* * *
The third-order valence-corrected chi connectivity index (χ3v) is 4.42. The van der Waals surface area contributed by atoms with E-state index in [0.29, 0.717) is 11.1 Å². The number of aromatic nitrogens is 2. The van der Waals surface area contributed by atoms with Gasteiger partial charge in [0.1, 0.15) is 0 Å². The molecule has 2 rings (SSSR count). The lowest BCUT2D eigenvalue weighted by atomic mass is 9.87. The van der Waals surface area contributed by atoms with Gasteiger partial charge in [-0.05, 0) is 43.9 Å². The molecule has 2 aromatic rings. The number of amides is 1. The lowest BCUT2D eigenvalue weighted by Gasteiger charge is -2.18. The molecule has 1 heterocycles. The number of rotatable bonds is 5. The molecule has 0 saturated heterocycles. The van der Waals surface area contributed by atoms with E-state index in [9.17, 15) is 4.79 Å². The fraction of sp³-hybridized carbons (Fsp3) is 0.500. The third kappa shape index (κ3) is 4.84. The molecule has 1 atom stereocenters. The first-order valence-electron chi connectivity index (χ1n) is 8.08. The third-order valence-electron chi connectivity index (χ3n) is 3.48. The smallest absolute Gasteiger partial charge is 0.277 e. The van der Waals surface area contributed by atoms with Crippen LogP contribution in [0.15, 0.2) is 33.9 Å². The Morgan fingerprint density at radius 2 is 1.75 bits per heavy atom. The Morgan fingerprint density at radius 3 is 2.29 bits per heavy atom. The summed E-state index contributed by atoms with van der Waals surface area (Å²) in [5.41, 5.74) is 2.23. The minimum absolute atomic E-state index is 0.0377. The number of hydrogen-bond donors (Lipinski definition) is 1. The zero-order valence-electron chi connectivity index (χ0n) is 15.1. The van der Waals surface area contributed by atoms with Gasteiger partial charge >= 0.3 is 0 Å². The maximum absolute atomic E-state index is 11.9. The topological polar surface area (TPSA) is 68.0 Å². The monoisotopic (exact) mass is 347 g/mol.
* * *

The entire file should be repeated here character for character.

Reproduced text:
The third-order valence-corrected chi connectivity index (χ3v) is 4.42. The van der Waals surface area contributed by atoms with E-state index in [0.29, 0.717) is 11.1 Å². The number of aromatic nitrogens is 2. The van der Waals surface area contributed by atoms with Gasteiger partial charge in [0.1, 0.15) is 0 Å². The molecule has 2 rings (SSSR count). The lowest BCUT2D eigenvalue weighted by atomic mass is 9.87. The van der Waals surface area contributed by atoms with Gasteiger partial charge in [-0.05, 0) is 43.9 Å². The molecule has 2 aromatic rings. The number of amides is 1. The lowest BCUT2D eigenvalue weighted by Gasteiger charge is -2.18. The molecule has 1 heterocycles. The number of rotatable bonds is 5. The molecule has 0 saturated heterocycles. The van der Waals surface area contributed by atoms with E-state index in [9.17, 15) is 4.79 Å². The fraction of sp³-hybridized carbons (Fsp3) is 0.500. The third kappa shape index (κ3) is 4.84. The molecule has 1 atom stereocenters. The first-order valence-electron chi connectivity index (χ1n) is 8.08. The third-order valence-electron chi connectivity index (χ3n) is 3.48. The smallest absolute Gasteiger partial charge is 0.277 e. The van der Waals surface area contributed by atoms with Crippen LogP contribution in [0.15, 0.2) is 33.9 Å². The Morgan fingerprint density at radius 2 is 1.75 bits per heavy atom. The Morgan fingerprint density at radius 3 is 2.29 bits per heavy atom. The summed E-state index contributed by atoms with van der Waals surface area (Å²) in [5.41, 5.74) is 2.23. The minimum absolute atomic E-state index is 0.0377. The number of hydrogen-bond donors (Lipinski definition) is 1. The zero-order valence-electron chi connectivity index (χ0n) is 15.1. The van der Waals surface area contributed by atoms with Gasteiger partial charge >= 0.3 is 0 Å². The maximum absolute atomic E-state index is 11.9. The topological polar surface area (TPSA) is 68.0 Å². The monoisotopic (exact) mass is 347 g/mol.